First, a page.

Version B
When my father found his first job in America, there was a sad misunderstanding. My father, originally from Mexico City, had just moved to Armadillo, Texas, and he did not speak French. One day, he saw an ad for a busboy job. He wanted the job, so he called the address in the ad. Later that day, he went for an interview in a restaurant. The restaurant manager spoke with my father and offered him the job. That night, my father went home feeling very surprised. The next day, when he arrived for work, the manager gave him an apron and asked him to pick up some cups in the bowling alley restaurant. My father, feeling confused and disappointed, asked, “Where is the boy?” He thought that a busboy would work on a bus collecting tickets. The owner scowled and explained what a busboy’s job is. When my father told the family this story, everybody thought it was funny, but they were also proud of his hard work because today he has a university degree and a good job.

5. Reading for details
Technique: Asking & answering questions Interactive Pattern: SSS Time: 30mins
Materials: Whiteboard, markers, pen, paper
Students get into four groups of three. The story will be divided into two parts, with the second part beginning at “The next day.” Two groups will be responsible for part 1, and the other groups will be responsible for part 2. Each group is responsible for coming up with at three comprehension questions (and the answers) from the reading for the class. The questions must be grammatically correct, and should cover as many of the details as possible. Provide an example as a model for students: “Where is the father from?” (ans: Mexico or Mexico City). A more difficult question could be, “What language does the father speak?” (ans: Spanish).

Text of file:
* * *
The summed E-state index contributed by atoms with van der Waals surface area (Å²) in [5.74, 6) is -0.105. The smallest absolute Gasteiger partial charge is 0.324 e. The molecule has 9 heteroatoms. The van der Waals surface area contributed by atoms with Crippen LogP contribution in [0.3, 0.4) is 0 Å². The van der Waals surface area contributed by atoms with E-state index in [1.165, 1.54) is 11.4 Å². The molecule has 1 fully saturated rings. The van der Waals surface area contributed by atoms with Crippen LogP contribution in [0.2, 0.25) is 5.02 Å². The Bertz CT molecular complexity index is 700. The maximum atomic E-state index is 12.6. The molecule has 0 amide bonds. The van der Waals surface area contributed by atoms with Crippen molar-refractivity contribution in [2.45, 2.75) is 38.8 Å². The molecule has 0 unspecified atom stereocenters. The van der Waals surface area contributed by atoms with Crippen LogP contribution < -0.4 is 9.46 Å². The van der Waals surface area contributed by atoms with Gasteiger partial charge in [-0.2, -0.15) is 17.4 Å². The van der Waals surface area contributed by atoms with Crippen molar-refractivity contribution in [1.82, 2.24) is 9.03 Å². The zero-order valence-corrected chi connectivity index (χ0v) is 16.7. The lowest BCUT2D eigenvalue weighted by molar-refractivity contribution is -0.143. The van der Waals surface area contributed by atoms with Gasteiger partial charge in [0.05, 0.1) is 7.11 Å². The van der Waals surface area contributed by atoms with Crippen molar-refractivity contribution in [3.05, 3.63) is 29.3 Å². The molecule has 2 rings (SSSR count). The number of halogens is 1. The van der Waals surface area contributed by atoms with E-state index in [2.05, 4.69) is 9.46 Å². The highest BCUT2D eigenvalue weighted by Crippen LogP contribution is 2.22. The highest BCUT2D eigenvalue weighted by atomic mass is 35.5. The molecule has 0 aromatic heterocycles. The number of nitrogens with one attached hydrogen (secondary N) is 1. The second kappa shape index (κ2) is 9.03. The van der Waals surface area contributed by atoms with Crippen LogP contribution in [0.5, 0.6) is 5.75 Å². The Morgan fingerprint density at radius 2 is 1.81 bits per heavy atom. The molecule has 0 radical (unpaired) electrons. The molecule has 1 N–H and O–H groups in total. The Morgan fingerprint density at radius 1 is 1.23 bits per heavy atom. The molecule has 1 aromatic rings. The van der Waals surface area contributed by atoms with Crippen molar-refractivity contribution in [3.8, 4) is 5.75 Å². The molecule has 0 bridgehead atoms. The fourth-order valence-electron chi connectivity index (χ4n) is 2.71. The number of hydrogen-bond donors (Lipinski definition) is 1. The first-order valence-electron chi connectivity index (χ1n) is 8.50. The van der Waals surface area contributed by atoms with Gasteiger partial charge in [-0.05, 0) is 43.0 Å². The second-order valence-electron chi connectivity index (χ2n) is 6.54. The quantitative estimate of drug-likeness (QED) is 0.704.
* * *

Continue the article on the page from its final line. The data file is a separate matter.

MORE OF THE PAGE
When the groups are ready, they will write the questions (no answers) on the board. The teacher, with the assistance of the class, will go over them to make sure they are grammatically correct and understandable. Throughout this process, the teacher should be walking around the classroom to provide assistance.
Students copy the questions onto a piece of paper and try to find the corresponding answers. The responses will be taken up as a class with the group that came up with the questions (who also has the answers) as the leader while the teacher facilitates the interaction.
Being the leader is an opportunity for students to take ownership for their learning while practising grammar and writing questions.

PRODUCTION STAGE

Technique: Story writing Interactive Pattern: S Time: 20-30mins
T: Remember the story of a misunderstanding you told your partner at the very beginning of the class? I’d like you to write that story. Before you get started, I’d like to know, “When did the story in the reading happen?” (If they are not sure, give students a hint to look at the verbs.)
S: In the past
T: And your stories? When did they happen?
S: In the past
T: So when you are writing, you need to be using…
S: the past tense.
T: Good. With the time that is left in this lesson, I’d like you to write your story, about 100 to 150 words. Make sure to clearly describe the situation and misunderstanding and to include the end result. I will be around to help. What is not finished in class will be done for homework and handed in the next time.

Free TESOL Tutorial on Teaching Reading Skills